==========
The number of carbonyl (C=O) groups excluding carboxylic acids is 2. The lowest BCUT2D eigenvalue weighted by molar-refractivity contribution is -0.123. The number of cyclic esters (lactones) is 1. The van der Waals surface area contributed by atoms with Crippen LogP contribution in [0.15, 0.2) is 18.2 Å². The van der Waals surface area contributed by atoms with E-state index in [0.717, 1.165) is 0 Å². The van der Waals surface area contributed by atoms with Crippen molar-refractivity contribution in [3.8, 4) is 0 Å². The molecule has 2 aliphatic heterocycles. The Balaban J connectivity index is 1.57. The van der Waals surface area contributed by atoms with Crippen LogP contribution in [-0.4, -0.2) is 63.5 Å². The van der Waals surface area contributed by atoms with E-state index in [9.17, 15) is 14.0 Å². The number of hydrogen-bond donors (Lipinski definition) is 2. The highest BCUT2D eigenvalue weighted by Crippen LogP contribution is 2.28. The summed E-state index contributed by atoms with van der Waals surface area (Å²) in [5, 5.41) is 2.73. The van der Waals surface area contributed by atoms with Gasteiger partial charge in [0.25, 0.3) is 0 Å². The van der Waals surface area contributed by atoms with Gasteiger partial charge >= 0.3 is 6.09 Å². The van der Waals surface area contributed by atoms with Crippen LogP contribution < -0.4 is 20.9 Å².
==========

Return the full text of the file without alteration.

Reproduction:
The number of carbonyl (C=O) groups excluding carboxylic acids is 2. The lowest BCUT2D eigenvalue weighted by molar-refractivity contribution is -0.123. The number of cyclic esters (lactones) is 1. The van der Waals surface area contributed by atoms with Crippen LogP contribution in [0.15, 0.2) is 18.2 Å². The van der Waals surface area contributed by atoms with E-state index in [0.717, 1.165) is 0 Å². The van der Waals surface area contributed by atoms with Crippen molar-refractivity contribution in [3.8, 4) is 0 Å². The molecule has 2 aliphatic heterocycles. The Balaban J connectivity index is 1.57. The van der Waals surface area contributed by atoms with Crippen LogP contribution in [-0.4, -0.2) is 63.5 Å². The van der Waals surface area contributed by atoms with E-state index in [9.17, 15) is 14.0 Å². The number of hydrogen-bond donors (Lipinski definition) is 2. The highest BCUT2D eigenvalue weighted by Crippen LogP contribution is 2.28. The summed E-state index contributed by atoms with van der Waals surface area (Å²) in [5, 5.41) is 2.73. The van der Waals surface area contributed by atoms with Gasteiger partial charge in [0.25, 0.3) is 0 Å². The van der Waals surface area contributed by atoms with Gasteiger partial charge >= 0.3 is 6.09 Å². The van der Waals surface area contributed by atoms with Crippen LogP contribution < -0.4 is 20.9 Å².